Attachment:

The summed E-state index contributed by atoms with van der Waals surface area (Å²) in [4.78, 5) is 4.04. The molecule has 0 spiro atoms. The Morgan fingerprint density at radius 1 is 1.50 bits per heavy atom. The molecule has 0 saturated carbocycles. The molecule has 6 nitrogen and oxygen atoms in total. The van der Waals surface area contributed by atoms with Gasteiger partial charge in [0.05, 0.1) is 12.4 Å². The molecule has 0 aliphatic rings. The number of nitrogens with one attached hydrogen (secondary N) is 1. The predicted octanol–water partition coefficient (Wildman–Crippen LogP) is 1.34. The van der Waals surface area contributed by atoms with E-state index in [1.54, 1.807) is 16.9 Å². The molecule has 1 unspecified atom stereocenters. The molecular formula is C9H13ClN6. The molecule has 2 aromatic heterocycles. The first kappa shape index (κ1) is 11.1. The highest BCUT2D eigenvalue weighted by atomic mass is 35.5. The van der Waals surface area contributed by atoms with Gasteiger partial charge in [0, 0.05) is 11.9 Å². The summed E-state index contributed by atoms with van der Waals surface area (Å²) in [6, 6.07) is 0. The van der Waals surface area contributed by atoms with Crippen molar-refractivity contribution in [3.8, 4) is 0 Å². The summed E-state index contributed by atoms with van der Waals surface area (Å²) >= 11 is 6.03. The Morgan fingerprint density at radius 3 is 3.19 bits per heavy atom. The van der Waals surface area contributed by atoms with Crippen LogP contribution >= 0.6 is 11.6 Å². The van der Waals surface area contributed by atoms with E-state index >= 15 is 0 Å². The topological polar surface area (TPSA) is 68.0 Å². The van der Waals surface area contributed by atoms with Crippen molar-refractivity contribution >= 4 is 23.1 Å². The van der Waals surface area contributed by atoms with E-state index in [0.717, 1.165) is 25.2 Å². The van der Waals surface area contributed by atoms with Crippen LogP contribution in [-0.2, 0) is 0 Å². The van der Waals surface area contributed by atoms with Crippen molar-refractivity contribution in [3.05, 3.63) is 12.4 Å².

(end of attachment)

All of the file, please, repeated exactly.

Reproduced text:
The summed E-state index contributed by atoms with van der Waals surface area (Å²) in [4.78, 5) is 4.04. The molecule has 0 spiro atoms. The Morgan fingerprint density at radius 1 is 1.50 bits per heavy atom. The molecule has 0 saturated carbocycles. The molecule has 6 nitrogen and oxygen atoms in total. The van der Waals surface area contributed by atoms with Gasteiger partial charge in [0.05, 0.1) is 12.4 Å². The molecule has 0 aliphatic rings. The number of nitrogens with one attached hydrogen (secondary N) is 1. The predicted octanol–water partition coefficient (Wildman–Crippen LogP) is 1.34. The van der Waals surface area contributed by atoms with E-state index in [1.54, 1.807) is 16.9 Å². The molecule has 1 unspecified atom stereocenters. The molecular formula is C9H13ClN6. The molecule has 2 aromatic heterocycles. The first kappa shape index (κ1) is 11.1. The highest BCUT2D eigenvalue weighted by atomic mass is 35.5. The van der Waals surface area contributed by atoms with Gasteiger partial charge in [0, 0.05) is 11.9 Å². The summed E-state index contributed by atoms with van der Waals surface area (Å²) in [6, 6.07) is 0. The van der Waals surface area contributed by atoms with Crippen molar-refractivity contribution in [3.8, 4) is 0 Å². The summed E-state index contributed by atoms with van der Waals surface area (Å²) >= 11 is 6.03. The Morgan fingerprint density at radius 3 is 3.19 bits per heavy atom. The van der Waals surface area contributed by atoms with Crippen LogP contribution >= 0.6 is 11.6 Å². The van der Waals surface area contributed by atoms with E-state index >= 15 is 0 Å². The topological polar surface area (TPSA) is 68.0 Å². The van der Waals surface area contributed by atoms with Crippen molar-refractivity contribution >= 4 is 23.1 Å². The van der Waals surface area contributed by atoms with E-state index in [0.717, 1.165) is 25.2 Å². The van der Waals surface area contributed by atoms with Crippen LogP contribution in [-0.2, 0) is 0 Å². The van der Waals surface area contributed by atoms with Crippen molar-refractivity contribution in [3.05, 3.63) is 12.4 Å².